Authors: Katie Mazer*, University of Toronto
Topics: Natural Resources, Economic Geography, Canada
Keywords: Labour, natural resources, unemployment, subjectivity, mobility
Session Type: Paper
Start / End Time: 9:55 AM / 11:35 AM
Room: Madison B, Marriott, Mezzanine Level
Presentation File: No File Uploaded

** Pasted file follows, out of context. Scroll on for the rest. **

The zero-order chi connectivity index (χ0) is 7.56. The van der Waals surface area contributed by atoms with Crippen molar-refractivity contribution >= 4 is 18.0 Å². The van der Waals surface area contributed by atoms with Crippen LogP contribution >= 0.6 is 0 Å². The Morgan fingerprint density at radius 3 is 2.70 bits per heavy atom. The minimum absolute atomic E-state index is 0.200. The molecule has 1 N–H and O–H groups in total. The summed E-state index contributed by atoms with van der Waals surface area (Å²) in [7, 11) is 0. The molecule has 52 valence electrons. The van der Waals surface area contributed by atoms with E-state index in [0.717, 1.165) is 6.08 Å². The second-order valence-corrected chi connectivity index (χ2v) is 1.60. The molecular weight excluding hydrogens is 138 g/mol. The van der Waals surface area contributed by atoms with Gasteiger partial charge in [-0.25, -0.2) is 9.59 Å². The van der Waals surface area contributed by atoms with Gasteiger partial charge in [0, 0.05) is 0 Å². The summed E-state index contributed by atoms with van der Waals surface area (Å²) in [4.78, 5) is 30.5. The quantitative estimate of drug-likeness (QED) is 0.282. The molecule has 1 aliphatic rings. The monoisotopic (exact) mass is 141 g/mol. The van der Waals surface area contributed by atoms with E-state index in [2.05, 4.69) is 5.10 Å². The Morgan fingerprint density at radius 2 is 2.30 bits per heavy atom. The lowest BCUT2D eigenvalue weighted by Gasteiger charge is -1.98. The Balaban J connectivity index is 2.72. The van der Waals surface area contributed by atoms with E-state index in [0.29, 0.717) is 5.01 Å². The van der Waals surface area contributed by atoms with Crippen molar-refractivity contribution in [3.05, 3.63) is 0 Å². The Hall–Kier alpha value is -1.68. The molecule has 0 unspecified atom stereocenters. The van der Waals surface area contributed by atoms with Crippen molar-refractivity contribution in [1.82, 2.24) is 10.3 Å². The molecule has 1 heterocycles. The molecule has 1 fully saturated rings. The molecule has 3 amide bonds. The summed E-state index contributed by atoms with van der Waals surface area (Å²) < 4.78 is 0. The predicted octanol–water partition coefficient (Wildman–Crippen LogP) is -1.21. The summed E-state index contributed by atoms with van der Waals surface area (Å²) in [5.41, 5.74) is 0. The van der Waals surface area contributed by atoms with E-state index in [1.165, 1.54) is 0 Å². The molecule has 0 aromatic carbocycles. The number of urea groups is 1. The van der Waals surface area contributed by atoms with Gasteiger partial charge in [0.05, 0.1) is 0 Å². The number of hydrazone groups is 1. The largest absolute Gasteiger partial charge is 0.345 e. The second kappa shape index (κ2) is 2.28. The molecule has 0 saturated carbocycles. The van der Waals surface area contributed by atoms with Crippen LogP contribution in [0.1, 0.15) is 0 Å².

Extreme, volatile, and mobile labour regimes are a longstanding feature of Canadian resource industries. Workers have often travelled out of peripheral high unemployment regions to periodically pursue work in these industries. Examining mobility between eastern Canada and the Alberta petroleum industry, this paper considers how such extreme labour relations became normal for these workers and sending communities. How did a 5000 kilometre trip into gruelling, remote, and isolated work comes to be seen as a acceptable solution to the problem of seasonal unemployment and low wages in workers’ home communities? In considering this question, I focus on several powerful narratives about this group of workers and their work ethic that hinge on racial, geographical, and gendered explanations of their ‘natural’ inclinations: toward, as the case may be, laziness, greed, and irresponsibility or discipline, reliability, and physical outdoor work. I draw on interviews with employers and employment counsellors, media representations, and workers’ own reflections to consider how these narratives function to shape and constrain not only workers’ sense of selves, but also their political imaginaries. I argue that, despite all the challenges of oil work, the interplay of stories that simultaneously pathologize and celebrate these workers has encouraged their attachment to resource frontier as a pathway to a better life. In interrogating the formulation of these men as a distinct class of workers, this paper is concerned with the broader ways that the production of social difference is foundational to the reproduction of capitalist relations and geographies.